The book overall was excellent, the problem was they were too cheap to hire narrators to read the Japanese parts, sounded terrible especially the womens roles, thick English accent for a young Japanese girl.... crazy.
I want to like this book, but the narration is proving very difficult to follow. The way the character names are pronounced makes it hard for me to visualize them, and thus, to keep them straight. When does the real story begin?
I struggled to finish this one. First all the characters sounded English. The Dutch, the Japanese (sometimes they had a little accent). Oh, the Prusian did sound Prusian but that was it. Part 1 I couldn't even see a story. Part 2 I started to follow it. I thought, ok, a nice little love story, but that ended and Part 2 embarked on a different stoy that also went nowhere. Then it wraps up in the last 2-5 minutes and not very satifactory.
This book was not at all what I thought it was going to be. I started listening to it on the ride home from dropping my son at college, and just couldn't get into it. I loved The Tales of the Otari, and thought it was going to be like that. I was very wrong. I did decide to give it a second try and was I glad I did. I became mesmerized by the story and really started to care about the characters.
I thought the narration was great.
It is one of those stories though, where a minor character occasionally tells or shares his or her own story which does nothing to really further the plot. In the end, it is a simple story of a truly honorable man, and scattered throughout are acts of faith, courage, and love.
A good narrative with many fascinating moments--and very well read! But, as often seems to happen with authors who have acquired sufficient reputation and recognition, the novel needed some serious editing. There are many long, long passages that add little to the narrative and seem to speak only to Mitchell's fascination with various topics. While I appreciate his erudition and research, it often became a struggle to keep going through some of the more turgid digressions. . . Do try to hang in there, though, it is a worthwhile story overall.
I found myself utterly absorbed in this book. i felt it moved slowly for the first 1/3, but it was still absorbing--like lying by a stream. Then all of a sudden it sped up, then slowed down again, which was unexpected but by this point I loved the characters and was glad to hear more action from them. I love Orito and wish I could be friends with her.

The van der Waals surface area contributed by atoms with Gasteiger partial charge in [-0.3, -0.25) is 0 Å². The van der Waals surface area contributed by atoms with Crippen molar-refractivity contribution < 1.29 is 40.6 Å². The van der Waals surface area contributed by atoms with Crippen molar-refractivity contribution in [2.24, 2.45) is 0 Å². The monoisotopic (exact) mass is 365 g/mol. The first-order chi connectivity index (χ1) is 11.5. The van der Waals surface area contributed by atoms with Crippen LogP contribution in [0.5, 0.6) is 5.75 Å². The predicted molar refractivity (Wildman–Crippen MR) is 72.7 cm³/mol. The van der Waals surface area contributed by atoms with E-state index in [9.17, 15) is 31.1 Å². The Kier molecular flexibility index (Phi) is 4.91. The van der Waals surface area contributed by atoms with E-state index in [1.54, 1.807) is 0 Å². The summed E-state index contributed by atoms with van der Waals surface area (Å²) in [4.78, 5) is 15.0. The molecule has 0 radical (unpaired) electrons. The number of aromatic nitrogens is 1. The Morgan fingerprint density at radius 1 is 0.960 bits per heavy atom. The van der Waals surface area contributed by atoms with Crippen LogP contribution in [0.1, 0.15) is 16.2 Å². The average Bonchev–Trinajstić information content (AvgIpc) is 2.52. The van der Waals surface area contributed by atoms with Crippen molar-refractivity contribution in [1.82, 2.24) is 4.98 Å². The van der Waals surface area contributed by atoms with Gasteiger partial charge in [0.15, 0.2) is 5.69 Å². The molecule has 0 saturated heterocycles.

There are definitely parts that are...for lack of a better word...gross (explicit medical descriptions) but I didn't find them so frequent as to distract from the story. I thought the narrators did a great job, and the voices they used really helped me keep characters straight.
And now it's been a few days since I finished the story...and I miss Jacob!
OK, so I didn't want to read the Steig books as my "big" summer read, so I went with the Mitchell book. The other reviewers do a good job of critically reviewing, so I am just going to go from the gut. This book is like an opera. Yes, it's good, worthy, lyric..., but can't say that I wasn't happy when it was over. I am not a fan of big, thick books unless there is a reason they need be so long. It's almost like someone gave Mitchell a thick, blank journal, and his task was to fill it. If you are looking for a good, long read, try "Cutting for Stone." It has characters, history and a story that keep thing interesting so you are just waiting for the end!
The narrators do a wonderful job with the many voices and characters, making this a much better listen than reading it alone. Great fun, and fascinating history is learned too.
I loved "Cloud Atlas" and thought it was the best book I've listened to in years. I could not wait to listen to Thousand Autumns...but perhaps this book is best read in hardcopy. I could not keep the names and characters straight. All of the names, of course, were very foreign to me - Japanese and Dutch, pronounced with an accent. I had to start over once I realized that Yakob Dessert was the title character. Duh! :-P
There were not many likable characters in this book. While I felt that Mitchell set up a very scary scenario, it fell flat after that. I was happy and relieved when the British showed up! Names I understood and could keep track of!
At the end, chunks of time passes without plot or narrative. Uh.. What happened? Nothing worthy of mentioning in 11 years? Or more?
I was disappointed, not Mitchell's best effort or the best book to hear either.